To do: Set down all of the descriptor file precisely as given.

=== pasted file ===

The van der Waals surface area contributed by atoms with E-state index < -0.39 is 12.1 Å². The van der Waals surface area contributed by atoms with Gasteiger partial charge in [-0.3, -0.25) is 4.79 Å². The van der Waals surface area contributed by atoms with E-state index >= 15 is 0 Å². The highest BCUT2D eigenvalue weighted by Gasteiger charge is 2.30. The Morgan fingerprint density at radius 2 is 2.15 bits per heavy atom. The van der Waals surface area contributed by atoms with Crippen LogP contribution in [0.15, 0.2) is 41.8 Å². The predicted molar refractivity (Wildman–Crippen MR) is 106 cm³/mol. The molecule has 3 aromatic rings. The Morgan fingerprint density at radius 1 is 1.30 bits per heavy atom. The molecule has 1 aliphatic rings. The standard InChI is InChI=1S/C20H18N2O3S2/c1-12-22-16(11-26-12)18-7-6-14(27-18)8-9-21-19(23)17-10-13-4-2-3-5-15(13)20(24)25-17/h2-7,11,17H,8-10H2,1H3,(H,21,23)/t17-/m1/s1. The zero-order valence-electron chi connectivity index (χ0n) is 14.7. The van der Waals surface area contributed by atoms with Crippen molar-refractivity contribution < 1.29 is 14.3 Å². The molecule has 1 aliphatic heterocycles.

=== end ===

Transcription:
The van der Waals surface area contributed by atoms with E-state index < -0.39 is 12.1 Å². The van der Waals surface area contributed by atoms with Gasteiger partial charge in [-0.3, -0.25) is 4.79 Å². The van der Waals surface area contributed by atoms with E-state index >= 15 is 0 Å². The highest BCUT2D eigenvalue weighted by Gasteiger charge is 2.30. The Morgan fingerprint density at radius 2 is 2.15 bits per heavy atom. The van der Waals surface area contributed by atoms with Crippen LogP contribution in [0.15, 0.2) is 41.8 Å². The predicted molar refractivity (Wildman–Crippen MR) is 106 cm³/mol. The molecule has 3 aromatic rings. The Morgan fingerprint density at radius 1 is 1.30 bits per heavy atom. The molecule has 1 aliphatic rings. The standard InChI is InChI=1S/C20H18N2O3S2/c1-12-22-16(11-26-12)18-7-6-14(27-18)8-9-21-19(23)17-10-13-4-2-3-5-15(13)20(24)25-17/h2-7,11,17H,8-10H2,1H3,(H,21,23)/t17-/m1/s1. The zero-order valence-electron chi connectivity index (χ0n) is 14.7. The van der Waals surface area contributed by atoms with Crippen molar-refractivity contribution < 1.29 is 14.3 Å². The molecule has 1 aliphatic heterocycles.